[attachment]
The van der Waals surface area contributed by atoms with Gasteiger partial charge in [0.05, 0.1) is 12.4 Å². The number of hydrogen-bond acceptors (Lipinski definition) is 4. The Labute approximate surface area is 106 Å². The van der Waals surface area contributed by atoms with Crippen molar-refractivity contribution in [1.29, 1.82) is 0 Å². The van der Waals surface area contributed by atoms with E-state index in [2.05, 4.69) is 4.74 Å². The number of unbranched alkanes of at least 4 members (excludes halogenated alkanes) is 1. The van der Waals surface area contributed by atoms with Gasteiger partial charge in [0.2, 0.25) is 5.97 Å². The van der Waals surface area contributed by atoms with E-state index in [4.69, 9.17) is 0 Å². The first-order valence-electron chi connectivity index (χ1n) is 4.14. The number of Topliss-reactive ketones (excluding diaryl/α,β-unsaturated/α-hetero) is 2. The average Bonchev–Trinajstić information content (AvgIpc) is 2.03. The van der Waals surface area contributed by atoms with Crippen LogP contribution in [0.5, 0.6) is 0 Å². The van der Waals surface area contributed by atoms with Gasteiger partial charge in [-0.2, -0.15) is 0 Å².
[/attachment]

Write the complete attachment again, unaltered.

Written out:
The van der Waals surface area contributed by atoms with Gasteiger partial charge in [0.05, 0.1) is 12.4 Å². The number of hydrogen-bond acceptors (Lipinski definition) is 4. The Labute approximate surface area is 106 Å². The van der Waals surface area contributed by atoms with Crippen molar-refractivity contribution in [1.29, 1.82) is 0 Å². The van der Waals surface area contributed by atoms with E-state index in [2.05, 4.69) is 4.74 Å². The number of unbranched alkanes of at least 4 members (excludes halogenated alkanes) is 1. The van der Waals surface area contributed by atoms with Gasteiger partial charge in [0.2, 0.25) is 5.97 Å². The van der Waals surface area contributed by atoms with E-state index in [4.69, 9.17) is 0 Å². The first-order valence-electron chi connectivity index (χ1n) is 4.14. The number of Topliss-reactive ketones (excluding diaryl/α,β-unsaturated/α-hetero) is 2. The average Bonchev–Trinajstić information content (AvgIpc) is 2.03. The van der Waals surface area contributed by atoms with Crippen LogP contribution in [0.5, 0.6) is 0 Å². The van der Waals surface area contributed by atoms with Gasteiger partial charge in [-0.2, -0.15) is 0 Å².